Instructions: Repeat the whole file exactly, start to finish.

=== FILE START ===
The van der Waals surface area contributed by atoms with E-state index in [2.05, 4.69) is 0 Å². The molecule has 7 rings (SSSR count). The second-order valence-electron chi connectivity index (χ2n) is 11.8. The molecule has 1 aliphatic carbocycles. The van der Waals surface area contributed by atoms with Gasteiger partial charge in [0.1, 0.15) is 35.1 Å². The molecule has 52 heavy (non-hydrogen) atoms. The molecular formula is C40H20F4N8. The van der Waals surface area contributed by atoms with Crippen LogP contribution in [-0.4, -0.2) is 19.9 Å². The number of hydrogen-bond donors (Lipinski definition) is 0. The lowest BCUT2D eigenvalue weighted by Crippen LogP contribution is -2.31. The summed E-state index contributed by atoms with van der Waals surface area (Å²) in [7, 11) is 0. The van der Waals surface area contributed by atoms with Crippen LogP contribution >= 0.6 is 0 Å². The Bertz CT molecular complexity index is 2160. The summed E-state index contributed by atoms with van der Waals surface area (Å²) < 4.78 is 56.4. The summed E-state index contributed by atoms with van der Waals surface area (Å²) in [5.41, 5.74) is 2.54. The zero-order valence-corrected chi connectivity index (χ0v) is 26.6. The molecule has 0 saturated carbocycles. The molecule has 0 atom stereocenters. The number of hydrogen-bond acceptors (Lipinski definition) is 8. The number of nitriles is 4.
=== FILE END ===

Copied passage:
The van der Waals surface area contributed by atoms with E-state index in [2.05, 4.69) is 0 Å². The molecule has 7 rings (SSSR count). The second-order valence-electron chi connectivity index (χ2n) is 11.8. The molecule has 1 aliphatic carbocycles. The van der Waals surface area contributed by atoms with Gasteiger partial charge in [0.1, 0.15) is 35.1 Å². The molecule has 52 heavy (non-hydrogen) atoms. The molecular formula is C40H20F4N8. The van der Waals surface area contributed by atoms with Crippen LogP contribution in [-0.4, -0.2) is 19.9 Å². The number of hydrogen-bond donors (Lipinski definition) is 0. The lowest BCUT2D eigenvalue weighted by Crippen LogP contribution is -2.31. The summed E-state index contributed by atoms with van der Waals surface area (Å²) in [7, 11) is 0. The van der Waals surface area contributed by atoms with Crippen LogP contribution >= 0.6 is 0 Å². The Bertz CT molecular complexity index is 2160. The summed E-state index contributed by atoms with van der Waals surface area (Å²) < 4.78 is 56.4. The summed E-state index contributed by atoms with van der Waals surface area (Å²) in [5.41, 5.74) is 2.54. The zero-order valence-corrected chi connectivity index (χ0v) is 26.6. The molecule has 0 saturated carbocycles. The molecule has 0 atom stereocenters. The number of hydrogen-bond acceptors (Lipinski definition) is 8. The number of nitriles is 4.